I knew I’d like this book; I love a doomed romance (is there any other kind?). The copy I purchased is from the ‘Penguin Great Loves’ collection, which means it is small and nifty and has a lovely textured cover. The story, in brief, is a romance between David, an American in Paris, and the Italian Giovanni some time after the second World War. It is the tragic tale of a short affair over which the spectre of David’s almost-fiancée Hella is hanging from the start, alongside David’s unwillingness to admit the reality of his relationship with Giovanni.
You know straight away that Giovanni is going to be executed. That night.
David is remembering the story of his life, which is the story of a bisexual man growing up in Brooklyn, of being poor in Paris, of social alienation and knowing he doesn’t quite fit like he – a big blonde football player type – thinks he should. It’s a story that ends with David wandering around an abandoned house in the south of France, drinking and remembering the end of an affair. But which affair? And why is Giovanni doomed?
It’s beautifully atmospheric, a despairing shell-shocked feel to the narrators voice in the present, remembering his life and particularly his struggles with his sexuality. His descriptions of the Parisian gay scene, which he sneers at and maintains an aloofness from before meeting Giovanni, are bitter-sweet and tragic, and even the older men like Guillaume and Jacques, who David holds in deep contempt, are allowed their slice of sympathy. The vaguely grotesque Jacques warns David on the night he meets Giovanni, ‘you play it safe long enough…and you’ll end up trapped in your own dirty body, forever and forever and forever – like me’.
David’s struggle between a quiet American future with Hella and children and a home, and his secret, sneaky life with Giovanni, encased in one room, one particular city and scene, that would have no place and no hope in the world he is from, is heart-wrenching. In its elements of isolation and social dislocation it perhaps echoes James Baldwin’s own situation as a gay African-American writer, born in Harlem and emigrating to France in 1948.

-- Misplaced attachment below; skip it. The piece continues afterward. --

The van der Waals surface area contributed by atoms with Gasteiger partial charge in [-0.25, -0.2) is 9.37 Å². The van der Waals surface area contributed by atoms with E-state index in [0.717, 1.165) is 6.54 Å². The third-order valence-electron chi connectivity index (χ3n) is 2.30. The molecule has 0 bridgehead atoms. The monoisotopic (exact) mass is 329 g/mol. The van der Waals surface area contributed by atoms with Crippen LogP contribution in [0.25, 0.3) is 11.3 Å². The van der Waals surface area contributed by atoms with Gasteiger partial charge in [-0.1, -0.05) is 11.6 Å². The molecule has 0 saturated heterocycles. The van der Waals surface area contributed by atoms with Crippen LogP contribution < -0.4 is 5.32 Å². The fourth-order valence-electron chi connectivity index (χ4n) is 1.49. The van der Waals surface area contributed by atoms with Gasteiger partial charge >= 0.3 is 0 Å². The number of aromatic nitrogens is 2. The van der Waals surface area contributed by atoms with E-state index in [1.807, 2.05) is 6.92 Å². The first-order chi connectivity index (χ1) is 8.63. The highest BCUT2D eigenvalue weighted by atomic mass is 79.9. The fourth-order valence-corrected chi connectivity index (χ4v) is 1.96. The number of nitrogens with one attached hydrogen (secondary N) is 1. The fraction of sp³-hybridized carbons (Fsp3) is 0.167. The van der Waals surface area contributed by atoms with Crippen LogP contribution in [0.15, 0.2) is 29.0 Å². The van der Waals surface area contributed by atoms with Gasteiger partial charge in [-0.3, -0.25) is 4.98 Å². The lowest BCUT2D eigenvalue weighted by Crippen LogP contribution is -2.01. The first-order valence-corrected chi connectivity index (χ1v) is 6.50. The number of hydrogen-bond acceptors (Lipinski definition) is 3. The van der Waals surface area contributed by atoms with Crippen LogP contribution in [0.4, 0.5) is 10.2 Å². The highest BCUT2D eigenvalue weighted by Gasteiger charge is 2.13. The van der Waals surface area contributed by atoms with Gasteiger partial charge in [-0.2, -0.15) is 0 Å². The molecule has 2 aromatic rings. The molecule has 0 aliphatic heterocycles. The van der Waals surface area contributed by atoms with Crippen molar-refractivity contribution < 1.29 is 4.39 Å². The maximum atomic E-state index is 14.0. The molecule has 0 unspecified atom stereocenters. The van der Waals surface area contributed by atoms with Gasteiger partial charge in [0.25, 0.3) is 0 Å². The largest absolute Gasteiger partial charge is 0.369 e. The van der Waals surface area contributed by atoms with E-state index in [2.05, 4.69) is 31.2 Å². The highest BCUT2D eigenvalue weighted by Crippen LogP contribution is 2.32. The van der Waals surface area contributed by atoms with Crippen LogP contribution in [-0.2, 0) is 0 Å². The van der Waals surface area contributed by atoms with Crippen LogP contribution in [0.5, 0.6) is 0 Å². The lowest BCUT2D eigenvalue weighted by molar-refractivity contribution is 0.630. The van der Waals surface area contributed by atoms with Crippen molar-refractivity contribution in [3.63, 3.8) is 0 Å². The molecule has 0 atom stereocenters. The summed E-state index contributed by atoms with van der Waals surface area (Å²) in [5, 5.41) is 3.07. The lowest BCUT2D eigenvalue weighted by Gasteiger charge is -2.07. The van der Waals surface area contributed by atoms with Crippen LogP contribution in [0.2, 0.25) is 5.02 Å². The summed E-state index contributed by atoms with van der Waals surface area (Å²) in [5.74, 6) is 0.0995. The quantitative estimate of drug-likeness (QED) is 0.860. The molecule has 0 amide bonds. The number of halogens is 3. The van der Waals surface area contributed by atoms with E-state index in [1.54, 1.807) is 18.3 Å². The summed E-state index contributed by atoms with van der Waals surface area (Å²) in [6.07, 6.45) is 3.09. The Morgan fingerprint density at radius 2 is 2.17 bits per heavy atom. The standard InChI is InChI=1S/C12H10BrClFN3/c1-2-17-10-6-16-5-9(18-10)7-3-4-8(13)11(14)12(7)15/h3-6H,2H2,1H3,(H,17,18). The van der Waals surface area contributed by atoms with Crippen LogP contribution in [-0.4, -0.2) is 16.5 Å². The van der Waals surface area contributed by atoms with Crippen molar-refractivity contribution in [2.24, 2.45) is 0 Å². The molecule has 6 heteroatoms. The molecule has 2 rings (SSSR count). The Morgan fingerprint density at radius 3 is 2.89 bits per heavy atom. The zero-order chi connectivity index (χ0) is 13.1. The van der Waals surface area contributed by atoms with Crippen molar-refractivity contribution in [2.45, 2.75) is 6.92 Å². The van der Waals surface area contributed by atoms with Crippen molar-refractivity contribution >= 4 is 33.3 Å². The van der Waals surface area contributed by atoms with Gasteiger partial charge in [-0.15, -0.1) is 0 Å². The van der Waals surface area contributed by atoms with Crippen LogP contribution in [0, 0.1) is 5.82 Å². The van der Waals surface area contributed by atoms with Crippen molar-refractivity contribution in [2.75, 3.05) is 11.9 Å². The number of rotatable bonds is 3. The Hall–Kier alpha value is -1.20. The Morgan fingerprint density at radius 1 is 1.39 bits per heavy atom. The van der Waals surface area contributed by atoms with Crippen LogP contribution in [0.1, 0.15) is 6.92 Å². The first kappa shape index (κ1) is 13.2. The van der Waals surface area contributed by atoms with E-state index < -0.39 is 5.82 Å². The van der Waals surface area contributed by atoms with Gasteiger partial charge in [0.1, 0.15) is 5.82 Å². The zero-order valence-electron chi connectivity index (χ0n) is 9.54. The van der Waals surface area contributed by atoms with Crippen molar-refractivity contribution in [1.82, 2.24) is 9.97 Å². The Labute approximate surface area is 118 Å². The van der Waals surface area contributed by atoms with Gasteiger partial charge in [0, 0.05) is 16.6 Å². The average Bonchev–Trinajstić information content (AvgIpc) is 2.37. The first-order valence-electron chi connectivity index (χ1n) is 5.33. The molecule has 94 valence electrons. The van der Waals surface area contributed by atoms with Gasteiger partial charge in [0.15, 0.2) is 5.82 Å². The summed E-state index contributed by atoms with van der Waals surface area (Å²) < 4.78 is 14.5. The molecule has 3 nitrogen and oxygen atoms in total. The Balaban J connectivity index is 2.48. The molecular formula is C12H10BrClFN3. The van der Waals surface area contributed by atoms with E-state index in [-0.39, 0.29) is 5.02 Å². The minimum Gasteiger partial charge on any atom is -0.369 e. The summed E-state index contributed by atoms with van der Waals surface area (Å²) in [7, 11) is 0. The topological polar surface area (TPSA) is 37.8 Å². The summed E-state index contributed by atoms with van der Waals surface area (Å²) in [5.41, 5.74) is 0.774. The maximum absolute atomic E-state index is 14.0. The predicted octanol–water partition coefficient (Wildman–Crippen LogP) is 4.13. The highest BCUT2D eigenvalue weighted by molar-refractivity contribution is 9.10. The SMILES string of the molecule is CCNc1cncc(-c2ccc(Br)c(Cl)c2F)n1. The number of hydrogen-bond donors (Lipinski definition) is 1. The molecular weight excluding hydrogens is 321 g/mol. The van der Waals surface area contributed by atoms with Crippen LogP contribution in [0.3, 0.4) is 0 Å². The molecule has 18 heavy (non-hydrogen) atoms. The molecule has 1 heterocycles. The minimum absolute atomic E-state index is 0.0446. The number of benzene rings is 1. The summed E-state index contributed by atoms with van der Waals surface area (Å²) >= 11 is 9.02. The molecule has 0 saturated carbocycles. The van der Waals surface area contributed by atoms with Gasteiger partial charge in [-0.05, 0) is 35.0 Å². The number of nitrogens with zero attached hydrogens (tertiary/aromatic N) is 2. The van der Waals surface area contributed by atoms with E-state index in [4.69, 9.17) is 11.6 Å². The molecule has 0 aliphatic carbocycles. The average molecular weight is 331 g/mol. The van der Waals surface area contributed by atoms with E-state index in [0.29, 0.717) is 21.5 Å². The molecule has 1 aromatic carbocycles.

The women in this book are the other stars. There are not many; Hella, and big-boned hopeful Sue who David sleeps with because she’s there and he can. They are worth mentioning, because they are not filler females, but well-rounded, sympathetic and developed characters despite their relatively small parts. Hella returns from Spain to realise that she’s ‘beginning to be tired of being in places for no particular reason’, while Sue’s wistful attempt to set up a ‘next time’ when David has no intention of seeing her again is painful – ‘there were a great many things she wanted to say, but she forced herself to say nothing’. Baldwin’s sympathetic depictions of these women, of Jacques and Guillaume, and of the other denizens of the milieu make Giovanni’s Room a gentle (and I mean that in the sense of sympathetic, kind-hearted and melancholy, not mild or undemanding) and thoughtful read, the David in the present trying to figure out, through remembering his past, why things have ended where they have.
It is a beautifully written and poignant story, and I would personally pair it with a picpoul de pinet, often recommended with strongly flavoured fish for its very dry and refreshing qualities; if ever a book was well-suited to a refreshing glass of something while slowly turning pages Giovanni’s Room is that book.
Book: Giovanni’s Room by James Baldwin
Pair with: Picpoul de Pinet